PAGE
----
Alas, after another pregnant pause between them, the revelation about this friend or acquaintance or church congregant possibly being gay was so shocking that they moved on to actually talking about allergy medicine. Meanwhile, I kept up my ruse for at least another hopeful minute or two before I accepted that they were now firmly ensconced in the vagaries of shopping.
I have been awake since 5 in the morning, Linc. This was after going to sleep at midnight. I am neither a maniac nor am I attempting to relive my youth. Because I don’t have work until 3 in the afternoon today, I decided to squeeze in some quality time with Spencer and Ray last night. We caught a 9pm advanced showing of Iron Man 3 which, by the way, was rather amazing. Have you seen the first two?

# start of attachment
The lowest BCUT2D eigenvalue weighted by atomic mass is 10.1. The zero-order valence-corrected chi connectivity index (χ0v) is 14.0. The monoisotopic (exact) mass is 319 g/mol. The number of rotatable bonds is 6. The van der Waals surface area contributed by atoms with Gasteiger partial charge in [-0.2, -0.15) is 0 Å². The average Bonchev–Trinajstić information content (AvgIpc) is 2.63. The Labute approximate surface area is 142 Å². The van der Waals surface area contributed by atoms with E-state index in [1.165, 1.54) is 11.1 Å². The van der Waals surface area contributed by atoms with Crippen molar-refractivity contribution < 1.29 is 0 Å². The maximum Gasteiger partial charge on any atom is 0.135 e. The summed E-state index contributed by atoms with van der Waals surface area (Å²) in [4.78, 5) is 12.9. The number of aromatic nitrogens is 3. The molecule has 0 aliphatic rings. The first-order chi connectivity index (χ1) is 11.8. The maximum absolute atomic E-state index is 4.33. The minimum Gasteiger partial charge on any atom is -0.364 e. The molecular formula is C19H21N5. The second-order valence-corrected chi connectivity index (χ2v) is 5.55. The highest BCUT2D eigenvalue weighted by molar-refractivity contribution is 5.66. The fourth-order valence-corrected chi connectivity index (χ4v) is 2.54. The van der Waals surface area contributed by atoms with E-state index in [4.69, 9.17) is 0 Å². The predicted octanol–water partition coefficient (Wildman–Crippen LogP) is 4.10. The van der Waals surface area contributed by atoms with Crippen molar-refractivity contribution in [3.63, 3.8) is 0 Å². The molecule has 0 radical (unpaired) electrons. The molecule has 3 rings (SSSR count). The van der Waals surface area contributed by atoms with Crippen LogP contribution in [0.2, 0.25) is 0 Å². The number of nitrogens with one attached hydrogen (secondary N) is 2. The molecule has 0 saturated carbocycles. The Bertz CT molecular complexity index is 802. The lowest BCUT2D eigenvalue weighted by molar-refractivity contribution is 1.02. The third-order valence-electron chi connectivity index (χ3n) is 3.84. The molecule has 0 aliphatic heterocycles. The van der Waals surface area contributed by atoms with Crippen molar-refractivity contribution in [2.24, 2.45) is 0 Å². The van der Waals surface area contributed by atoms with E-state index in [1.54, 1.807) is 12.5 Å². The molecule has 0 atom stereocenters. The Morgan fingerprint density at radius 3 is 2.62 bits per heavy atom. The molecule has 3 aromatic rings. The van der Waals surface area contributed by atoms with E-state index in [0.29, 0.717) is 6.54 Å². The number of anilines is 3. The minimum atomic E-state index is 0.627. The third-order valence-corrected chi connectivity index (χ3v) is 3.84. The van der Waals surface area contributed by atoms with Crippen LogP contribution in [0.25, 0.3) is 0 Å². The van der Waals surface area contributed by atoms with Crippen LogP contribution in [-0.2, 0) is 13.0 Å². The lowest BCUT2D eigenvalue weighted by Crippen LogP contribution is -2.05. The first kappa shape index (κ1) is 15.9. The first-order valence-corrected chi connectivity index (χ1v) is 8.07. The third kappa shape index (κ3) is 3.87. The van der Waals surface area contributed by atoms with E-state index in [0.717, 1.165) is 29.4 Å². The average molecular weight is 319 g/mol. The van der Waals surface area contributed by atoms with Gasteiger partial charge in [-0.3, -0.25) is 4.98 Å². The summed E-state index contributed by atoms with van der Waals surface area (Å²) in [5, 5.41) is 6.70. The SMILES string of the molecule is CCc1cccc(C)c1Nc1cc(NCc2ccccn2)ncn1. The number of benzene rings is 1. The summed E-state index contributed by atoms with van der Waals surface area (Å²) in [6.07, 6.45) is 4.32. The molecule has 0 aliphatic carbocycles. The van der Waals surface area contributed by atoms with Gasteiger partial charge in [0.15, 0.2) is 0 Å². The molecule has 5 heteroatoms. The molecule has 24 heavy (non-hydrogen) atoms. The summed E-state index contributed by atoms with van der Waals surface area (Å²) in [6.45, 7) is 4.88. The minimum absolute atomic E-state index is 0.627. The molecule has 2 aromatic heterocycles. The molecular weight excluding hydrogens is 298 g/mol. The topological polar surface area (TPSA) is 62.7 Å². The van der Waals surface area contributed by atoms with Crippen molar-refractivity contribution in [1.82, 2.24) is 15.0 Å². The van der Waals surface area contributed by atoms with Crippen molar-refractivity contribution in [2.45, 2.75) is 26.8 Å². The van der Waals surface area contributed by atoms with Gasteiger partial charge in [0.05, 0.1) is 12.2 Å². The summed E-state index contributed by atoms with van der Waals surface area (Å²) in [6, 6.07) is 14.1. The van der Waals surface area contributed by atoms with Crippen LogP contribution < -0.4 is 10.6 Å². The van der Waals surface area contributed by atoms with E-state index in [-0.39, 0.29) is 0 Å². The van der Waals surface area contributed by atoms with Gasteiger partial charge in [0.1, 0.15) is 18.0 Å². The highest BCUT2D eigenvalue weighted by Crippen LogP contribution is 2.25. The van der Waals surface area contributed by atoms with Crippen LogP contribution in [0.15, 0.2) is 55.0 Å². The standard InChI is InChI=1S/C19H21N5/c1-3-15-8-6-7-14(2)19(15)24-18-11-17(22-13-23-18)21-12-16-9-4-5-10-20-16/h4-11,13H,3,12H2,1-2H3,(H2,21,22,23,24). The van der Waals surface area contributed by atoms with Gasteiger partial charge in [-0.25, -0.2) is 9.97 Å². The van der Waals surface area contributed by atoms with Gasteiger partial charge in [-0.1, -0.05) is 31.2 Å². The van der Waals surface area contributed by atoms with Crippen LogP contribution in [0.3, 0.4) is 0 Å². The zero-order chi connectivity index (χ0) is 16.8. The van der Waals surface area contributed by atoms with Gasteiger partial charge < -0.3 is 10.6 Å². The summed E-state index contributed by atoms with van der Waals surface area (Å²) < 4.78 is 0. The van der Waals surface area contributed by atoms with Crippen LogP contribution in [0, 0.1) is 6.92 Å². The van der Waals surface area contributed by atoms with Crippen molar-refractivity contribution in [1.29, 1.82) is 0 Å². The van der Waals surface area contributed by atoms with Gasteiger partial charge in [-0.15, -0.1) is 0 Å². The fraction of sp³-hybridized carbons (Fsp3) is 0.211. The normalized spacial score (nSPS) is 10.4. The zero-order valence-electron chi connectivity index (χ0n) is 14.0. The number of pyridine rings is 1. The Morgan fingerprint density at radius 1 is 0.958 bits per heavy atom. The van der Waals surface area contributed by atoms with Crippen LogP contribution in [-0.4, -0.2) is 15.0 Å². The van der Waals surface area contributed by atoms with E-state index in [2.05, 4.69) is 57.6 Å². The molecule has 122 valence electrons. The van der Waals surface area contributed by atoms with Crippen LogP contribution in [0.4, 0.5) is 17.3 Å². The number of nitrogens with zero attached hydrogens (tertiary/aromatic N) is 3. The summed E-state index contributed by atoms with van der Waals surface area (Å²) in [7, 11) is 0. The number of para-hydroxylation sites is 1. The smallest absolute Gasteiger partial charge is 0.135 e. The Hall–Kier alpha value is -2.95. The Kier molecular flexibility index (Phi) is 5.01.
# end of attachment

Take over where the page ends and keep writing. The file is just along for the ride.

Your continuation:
That is an example of how crazy my life has been this week, although the last couple of weeks were already leading up to this. Theoretically, this morning I could have slept in, but I really wanted to catch up on some work. Now, what kind of work could I already possibly have to work on when school only started this week and my sole job is a part-time retail position at a bookstore? Yesterday, while I was on campus, I checked in with a career counselor about what kinds of jobs that I could get that might more closely relate to what I am going back to school for — and, yes, will necessarily earn me more money, so that I am not living on such a tight budget but also so that I don’t have to borrow so much money for school. But instead of jumping into available opportunities, the career counselor took one look at my resume and instantly came up with idea after idea for a massive revision. I was crushed, Linc. Just like a little kid. I had worked so hard on this thing and I felt like a little kid whose dreams were being crushed by the teacher he admires, the parent he looks up to. On the other hand, as I was sitting there, calmly and professionally, at least on the outside, listening to her criticism, I was lecturing myself about taking it constructively. And finally I also thought this: it’s business, not personal. Sure, it’s a cliché, but I have to keep telling myself that, especially now that that is the world into which I am willingly journeying.